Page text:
First, from Nashville’s public radio station, WPLN-FM, a story about United Record Pressing, LLC, the largest vinyl record-pressing plant in the country. “(We) account for about 30 to 40 percent of all vinyl records out there in stores,” says Jay Millar, United’s head of marketing,
“United manufactures up to 40,000 records a day. Demand is so high that if you’re not already a customer, they won’t even take your order — at least until a second plant opens later this year.
“So how does a record get made? It starts with the groove.”
Rather than having a reunion, the three musicians picked it up where they left off six years ago, with a little more nuance and appreciation for what they’ve done–and continue to do–together. And a lot more fun.
For the past 12 years, posts about music on this blog have been rare. And on those rare occasions, those posts have been almost 100% about the members of Nickel Creek. (The reason for why “just them” is buried in those posts, somewhere.)
It may surprise you that someone who has spent the majority of his life in a place called “Music City” would not be a music fan, but I’ve come to the realization that I’m not.
I like music. I listen to music. And on a few rare days or nights each year, I actually attend a live musical performance. (And if you live in a place called Music City, it’s amazing the choices you have to attend live performances all the time.)
But I’m not a music fan.
I’ve decided I’m not a music fan because I know what it’s like to be a fan of other things. I know what it’s like to have the interest or passion or curiosity or fascination or even that pretentious french phrase people always throw into a list like this, je ne sais quoi, it takes to be a fan of something.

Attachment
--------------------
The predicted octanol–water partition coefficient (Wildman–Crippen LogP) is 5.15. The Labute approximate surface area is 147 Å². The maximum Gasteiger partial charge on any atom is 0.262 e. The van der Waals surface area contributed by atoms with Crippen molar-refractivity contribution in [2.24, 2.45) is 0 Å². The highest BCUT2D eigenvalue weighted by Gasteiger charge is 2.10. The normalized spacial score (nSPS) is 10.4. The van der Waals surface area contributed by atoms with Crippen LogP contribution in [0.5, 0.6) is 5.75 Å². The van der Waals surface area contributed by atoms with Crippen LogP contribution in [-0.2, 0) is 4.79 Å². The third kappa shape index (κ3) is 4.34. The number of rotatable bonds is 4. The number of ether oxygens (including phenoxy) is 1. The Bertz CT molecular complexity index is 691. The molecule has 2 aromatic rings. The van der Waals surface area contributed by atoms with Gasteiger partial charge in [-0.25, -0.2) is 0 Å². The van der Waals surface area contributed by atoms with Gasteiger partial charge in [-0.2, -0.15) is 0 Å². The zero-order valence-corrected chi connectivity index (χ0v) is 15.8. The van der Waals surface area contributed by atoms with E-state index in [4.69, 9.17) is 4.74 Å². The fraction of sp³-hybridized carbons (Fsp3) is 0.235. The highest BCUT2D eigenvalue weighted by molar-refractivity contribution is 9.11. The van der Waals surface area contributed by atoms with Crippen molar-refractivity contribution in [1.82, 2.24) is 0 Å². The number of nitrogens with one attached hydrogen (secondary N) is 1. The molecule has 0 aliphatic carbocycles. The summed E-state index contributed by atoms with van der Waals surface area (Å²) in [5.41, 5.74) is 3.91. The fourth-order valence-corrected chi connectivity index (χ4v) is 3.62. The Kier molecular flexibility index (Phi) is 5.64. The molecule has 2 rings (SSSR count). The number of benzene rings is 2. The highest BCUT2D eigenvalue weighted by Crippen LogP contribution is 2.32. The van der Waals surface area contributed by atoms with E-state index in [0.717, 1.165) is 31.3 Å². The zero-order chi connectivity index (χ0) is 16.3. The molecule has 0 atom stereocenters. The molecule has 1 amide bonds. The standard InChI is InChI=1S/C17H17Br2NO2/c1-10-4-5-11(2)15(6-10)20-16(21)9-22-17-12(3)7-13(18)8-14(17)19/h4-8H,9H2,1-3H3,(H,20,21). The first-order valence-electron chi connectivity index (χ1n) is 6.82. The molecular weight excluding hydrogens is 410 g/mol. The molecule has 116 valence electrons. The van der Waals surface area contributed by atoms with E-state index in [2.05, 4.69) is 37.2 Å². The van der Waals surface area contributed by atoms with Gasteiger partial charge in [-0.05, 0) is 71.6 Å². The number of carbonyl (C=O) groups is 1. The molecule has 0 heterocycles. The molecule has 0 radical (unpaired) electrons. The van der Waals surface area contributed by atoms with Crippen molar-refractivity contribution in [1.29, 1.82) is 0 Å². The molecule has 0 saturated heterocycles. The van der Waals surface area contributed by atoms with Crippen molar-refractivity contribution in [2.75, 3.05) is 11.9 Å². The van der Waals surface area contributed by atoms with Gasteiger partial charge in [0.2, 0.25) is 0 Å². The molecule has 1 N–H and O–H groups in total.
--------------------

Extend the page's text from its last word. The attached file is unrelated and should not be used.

Using the filter I apply for things of which I’m actually a fan, I’ve decided a person can like music and listen to music without being a fan.
And that’s where I am.
It’s sort of like how some people can enjoy eating food without being a foodie, or a chef, or even a cook. Or enjoy a novel without being an author or even an english major. Or, in technology, one can be a “user” of something without being a developer or engineer or work at the Apple Store genius bar.
We don’t all have to be fans of the things we enjoy doing or seeing or experiencing.
It’s okay just be users.
Like I said, I know what it’s like to be a fan of something, but I just don’t have what it takes to be a fan of everything.
Let’s go back to the music example.
Anyone can like or enjoy music, but a music fan cares enough to go beyond listening to music. They care enough to seek a deeper understanding of why they like one song over another, one genre but not another, one artist but not another.
Anyone can like or enjoy music, but a music fan cares enough to learn the back stories of artists and song-writers and composers and producers and influences that go into the music they love.
Let me be clear about something, however: I’m not saying one needs to be a musician to be a music fan. In the way a football fan is NOT required to have ever suited up in pads and played tackle football (or ever attended college to be a fan of a university football team), a music fan doesn’t necessarily need to have played a musical instrument or have been a performer to be a fan.
But if someone has not spent years engaged in that which they want to be fan, they must care enough to go through whatever learning curve is necessary to understand the complexity of skills and context and rules and challenges and dedication and talent that go into creating and performing something at the level it takes to be great at something in that field.
A fan must understand and embrace their passion at such a deep level, they find it strange when someone asks them if they are attending a football game in sub-zero temperature or Bonnaroo in, well, any weather. “Why wouldn’t I?” they respond.
If you are NOT interested in something enough to put forth that type of effort, like I am NOT when it comes to music (or food or a long list of other things), then you’re a listener or user or casual observer or consumer.
And that’s okay.
If you’re looking for the point of this post, here it is:
If it takes all of that just to be a music fan, imagine what it takes to actually be a musician.
And then, imagine what it takes to be a musician who has attracted any number of fans.
(Remaining mystery for another day: The amazing things it must take to attract both fans, and anti-fans.)